The Other Kennedy Pathway Acyltransferases

The analysis of plant DGATs, especially the DGAT2 class, has certainly provided powerful tools for the manipulation of seed oil fatty acid content. However, the results from the FAH12/RcDGAT2 coexpression experiments suggest that even more enzymes of the Land's cycle and Kennedy pathway must be included to achieve industrially meaningful levels of novel fatty acids. The task of identifying which relevant genes to pursue is complicated by several factors:

1. Several enzymatic reactions could directly or indirectly influence the quantity and fatty acid composition of the TAG pool.

2. Only a few of the genes responsible for the enzymatic steps represented in Figure 2.1 have been cloned from any plant species; most have not been studied at the molecular level.

3. Many of the enzymes in question are present in plant genomes as large families.

The conjugases and other diverged desaturases (like tung FADX and castor hydroxylase) are typically single-copy genes, and each of the three DGAT classes seems to be represented by one or two genes. However, using the sequenced genome of Arabidopsis as a guide, many of the other lipid biosynthetic enzymes are present as large gene families. This is especially true for the glycerol-3-phosphate acyltrans-ferases (GPATs) and lysophosphatidic acid acyltransferases (LPATs). These enzymes successively catalyze the first and second glycerol acylations of the Kennedy pathway and as such are likely very important components of the channeling machinery responsible for packaging novel fatty acids into TAG. Arabidopsis contains at least eight GPAT genes [30,31] and at least five LP AT genes [32], plus several other uncharacterized genes that display homology to conserved sequence motifs common to acyltransferases of this type [33]. The protein sequences of this collection of enzymes are compared phylogenetically in Figure 2.3. The eight GPAT genes all cluster together rather tightly, while the five characterized LPATs are more highly diverged. Many of the other genes align somewhere in between these two groups,

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FIGURE 2.3 Phylogenetic comparison of known and putative GPAT (glycerol-3-phosphate acyltransferase) and LPAT (lysophosphatidic acid acyltransferase) gene families from Arabidopsis. Characterized LPAT genes are designated based on the nomenclature suggested by Kim et al. [30], while GPAT genes are named as described by Zheng et al. [28]. All other uncharacterized genes that contain acyltransferase motifs [31] are included, using their MIPS locus names. The branch lengths are proportional to the degree of divergence, with the scale of 0.1 representing 10% change.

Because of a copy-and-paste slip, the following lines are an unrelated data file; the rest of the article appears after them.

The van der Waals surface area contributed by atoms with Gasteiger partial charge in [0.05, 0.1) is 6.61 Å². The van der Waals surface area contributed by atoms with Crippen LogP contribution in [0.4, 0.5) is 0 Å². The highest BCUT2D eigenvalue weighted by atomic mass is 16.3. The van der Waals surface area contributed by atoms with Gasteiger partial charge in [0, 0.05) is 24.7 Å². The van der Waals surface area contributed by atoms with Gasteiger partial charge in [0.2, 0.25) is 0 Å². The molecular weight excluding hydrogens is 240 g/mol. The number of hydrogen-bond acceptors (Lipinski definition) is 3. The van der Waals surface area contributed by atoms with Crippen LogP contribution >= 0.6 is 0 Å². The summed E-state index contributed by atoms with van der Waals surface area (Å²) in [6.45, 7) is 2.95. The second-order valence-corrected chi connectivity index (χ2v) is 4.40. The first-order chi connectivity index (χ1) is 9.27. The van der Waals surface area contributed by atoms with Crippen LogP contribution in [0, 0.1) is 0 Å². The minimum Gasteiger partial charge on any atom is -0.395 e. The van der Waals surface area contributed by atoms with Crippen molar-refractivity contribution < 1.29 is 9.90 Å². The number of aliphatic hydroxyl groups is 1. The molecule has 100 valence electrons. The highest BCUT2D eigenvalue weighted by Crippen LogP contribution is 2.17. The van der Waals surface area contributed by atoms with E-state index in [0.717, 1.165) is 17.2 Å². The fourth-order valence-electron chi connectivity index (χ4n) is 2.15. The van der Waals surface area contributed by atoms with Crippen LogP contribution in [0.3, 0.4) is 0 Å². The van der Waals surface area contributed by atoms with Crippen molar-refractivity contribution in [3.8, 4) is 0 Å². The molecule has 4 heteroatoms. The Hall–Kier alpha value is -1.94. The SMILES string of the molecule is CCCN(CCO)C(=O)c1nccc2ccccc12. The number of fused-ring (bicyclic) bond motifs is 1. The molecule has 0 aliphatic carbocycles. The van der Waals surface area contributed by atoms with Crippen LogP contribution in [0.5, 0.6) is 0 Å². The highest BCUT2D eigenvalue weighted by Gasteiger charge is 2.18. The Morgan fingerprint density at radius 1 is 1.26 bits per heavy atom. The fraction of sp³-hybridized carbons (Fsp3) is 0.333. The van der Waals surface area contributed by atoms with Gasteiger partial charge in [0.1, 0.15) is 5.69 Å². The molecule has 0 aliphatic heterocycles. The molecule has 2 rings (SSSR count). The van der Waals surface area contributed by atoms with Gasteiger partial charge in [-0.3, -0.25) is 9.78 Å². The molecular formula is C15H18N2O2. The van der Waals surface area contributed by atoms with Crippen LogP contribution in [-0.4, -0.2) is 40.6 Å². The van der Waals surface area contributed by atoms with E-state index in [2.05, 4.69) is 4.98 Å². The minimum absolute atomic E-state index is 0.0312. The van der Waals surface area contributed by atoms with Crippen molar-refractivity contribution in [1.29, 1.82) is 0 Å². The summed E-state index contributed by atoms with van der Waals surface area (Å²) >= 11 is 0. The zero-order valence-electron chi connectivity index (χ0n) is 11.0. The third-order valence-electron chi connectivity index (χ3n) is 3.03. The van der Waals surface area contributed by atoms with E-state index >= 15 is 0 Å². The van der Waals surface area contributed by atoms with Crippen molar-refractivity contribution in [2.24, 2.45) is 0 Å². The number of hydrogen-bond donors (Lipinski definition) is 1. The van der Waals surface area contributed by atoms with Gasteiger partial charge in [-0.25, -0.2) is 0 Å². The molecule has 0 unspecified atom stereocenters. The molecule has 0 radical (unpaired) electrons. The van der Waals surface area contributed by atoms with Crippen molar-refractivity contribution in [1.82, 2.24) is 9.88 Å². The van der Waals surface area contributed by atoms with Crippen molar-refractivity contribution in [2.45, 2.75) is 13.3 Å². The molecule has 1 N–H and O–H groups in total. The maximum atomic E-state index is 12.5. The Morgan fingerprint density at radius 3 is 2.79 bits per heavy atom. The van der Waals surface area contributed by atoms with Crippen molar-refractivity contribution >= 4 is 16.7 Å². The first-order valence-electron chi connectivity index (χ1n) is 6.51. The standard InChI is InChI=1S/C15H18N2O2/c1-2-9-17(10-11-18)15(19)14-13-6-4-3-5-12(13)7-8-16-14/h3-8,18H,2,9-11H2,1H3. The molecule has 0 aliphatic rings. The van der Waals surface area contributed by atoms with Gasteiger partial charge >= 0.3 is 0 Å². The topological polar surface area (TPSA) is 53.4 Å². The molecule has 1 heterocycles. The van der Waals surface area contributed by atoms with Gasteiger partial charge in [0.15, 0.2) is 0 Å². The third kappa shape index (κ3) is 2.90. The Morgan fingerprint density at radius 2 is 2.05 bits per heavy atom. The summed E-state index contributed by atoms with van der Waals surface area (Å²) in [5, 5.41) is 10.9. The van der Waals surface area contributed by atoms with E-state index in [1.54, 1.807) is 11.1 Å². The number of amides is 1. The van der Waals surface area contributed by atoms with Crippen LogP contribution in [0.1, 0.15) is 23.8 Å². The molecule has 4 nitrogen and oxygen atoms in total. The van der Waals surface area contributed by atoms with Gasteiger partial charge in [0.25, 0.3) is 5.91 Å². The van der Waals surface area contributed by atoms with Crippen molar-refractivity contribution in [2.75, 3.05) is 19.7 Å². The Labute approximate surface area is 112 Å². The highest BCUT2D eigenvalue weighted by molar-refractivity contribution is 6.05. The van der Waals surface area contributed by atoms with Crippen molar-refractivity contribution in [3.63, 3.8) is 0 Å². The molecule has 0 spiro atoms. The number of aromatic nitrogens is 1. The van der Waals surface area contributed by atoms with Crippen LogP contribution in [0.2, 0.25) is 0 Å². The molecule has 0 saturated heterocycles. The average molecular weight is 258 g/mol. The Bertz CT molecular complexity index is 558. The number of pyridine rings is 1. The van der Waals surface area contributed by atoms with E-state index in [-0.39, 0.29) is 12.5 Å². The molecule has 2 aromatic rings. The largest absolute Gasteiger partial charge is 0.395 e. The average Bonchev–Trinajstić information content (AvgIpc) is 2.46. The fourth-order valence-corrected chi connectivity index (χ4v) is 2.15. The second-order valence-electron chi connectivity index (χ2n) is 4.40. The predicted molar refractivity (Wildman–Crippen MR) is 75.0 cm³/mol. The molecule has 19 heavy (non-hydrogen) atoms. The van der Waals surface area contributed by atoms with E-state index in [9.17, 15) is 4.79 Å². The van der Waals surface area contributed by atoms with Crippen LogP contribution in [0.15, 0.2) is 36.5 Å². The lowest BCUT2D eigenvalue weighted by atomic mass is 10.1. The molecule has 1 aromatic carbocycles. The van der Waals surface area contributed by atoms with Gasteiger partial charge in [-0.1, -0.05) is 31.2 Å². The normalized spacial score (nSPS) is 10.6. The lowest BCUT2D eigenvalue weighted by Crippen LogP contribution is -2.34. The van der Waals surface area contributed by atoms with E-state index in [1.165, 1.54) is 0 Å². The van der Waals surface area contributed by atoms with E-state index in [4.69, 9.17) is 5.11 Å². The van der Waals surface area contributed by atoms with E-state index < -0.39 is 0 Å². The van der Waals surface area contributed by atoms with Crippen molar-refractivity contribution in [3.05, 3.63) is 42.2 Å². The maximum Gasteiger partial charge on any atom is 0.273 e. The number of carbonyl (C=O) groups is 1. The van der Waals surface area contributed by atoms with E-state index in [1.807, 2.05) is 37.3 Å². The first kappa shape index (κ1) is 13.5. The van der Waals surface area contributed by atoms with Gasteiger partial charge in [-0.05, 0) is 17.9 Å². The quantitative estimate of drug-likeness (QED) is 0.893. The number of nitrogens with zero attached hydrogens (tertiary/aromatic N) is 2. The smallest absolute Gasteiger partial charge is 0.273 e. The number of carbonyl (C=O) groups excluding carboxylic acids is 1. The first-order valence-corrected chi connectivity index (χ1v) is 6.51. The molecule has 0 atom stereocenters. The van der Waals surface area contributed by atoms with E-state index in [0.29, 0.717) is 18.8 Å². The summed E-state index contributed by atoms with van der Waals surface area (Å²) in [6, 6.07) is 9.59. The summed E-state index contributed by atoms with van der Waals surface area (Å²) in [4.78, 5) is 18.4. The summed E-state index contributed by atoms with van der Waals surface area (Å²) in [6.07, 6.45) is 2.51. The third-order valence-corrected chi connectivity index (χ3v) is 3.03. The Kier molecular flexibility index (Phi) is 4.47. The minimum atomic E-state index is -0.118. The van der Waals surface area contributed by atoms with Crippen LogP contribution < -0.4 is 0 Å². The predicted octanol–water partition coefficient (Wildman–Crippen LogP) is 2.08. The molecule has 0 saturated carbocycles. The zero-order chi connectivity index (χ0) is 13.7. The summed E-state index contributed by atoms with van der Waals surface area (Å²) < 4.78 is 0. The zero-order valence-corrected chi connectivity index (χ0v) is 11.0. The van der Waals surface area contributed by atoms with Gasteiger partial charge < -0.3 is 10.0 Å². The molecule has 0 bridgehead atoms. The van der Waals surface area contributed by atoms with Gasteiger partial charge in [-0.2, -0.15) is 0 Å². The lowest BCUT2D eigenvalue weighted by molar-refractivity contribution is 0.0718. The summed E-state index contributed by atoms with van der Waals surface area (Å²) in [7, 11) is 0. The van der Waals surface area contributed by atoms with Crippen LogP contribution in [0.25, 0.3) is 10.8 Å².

FIGURE 2.3 Phylogenetic comparison of known and putative GPAT (glycerol-3-phosphate acyltransferase) and LPAT (lysophosphatidic acid acyltransferase) gene families from Arabidopsis. Characterized LPAT genes are designated based on the nomenclature suggested by Kim et al. [30], while GPAT genes are named as described by Zheng et al. [28]. All other uncharacterized genes that contain acyltransferase motifs [31] are included, using their MIPS locus names. The branch lengths are proportional to the degree of divergence, with the scale of 0.1 representing 10% change.

even when the tree is constructed with a true outgroup, making predictions of their possible enzymatic function almost impossible. Some of these genes (and their orthologs in other species) may indeed be useful for oilseed engineering, but much initial work must be done to define the enzymatic role, tissue-specific and temporal expression pattern, and other relevant properties of each gene before making that determination. Despite the anticipated difficulties, this task is necessary; previous studies have shown that other Kennedy pathway acyltransferases can positively affect the yield of novel fatty acids [34]. Efforts are currently under way to identify important GPAT and LPAT genes from tung tree.

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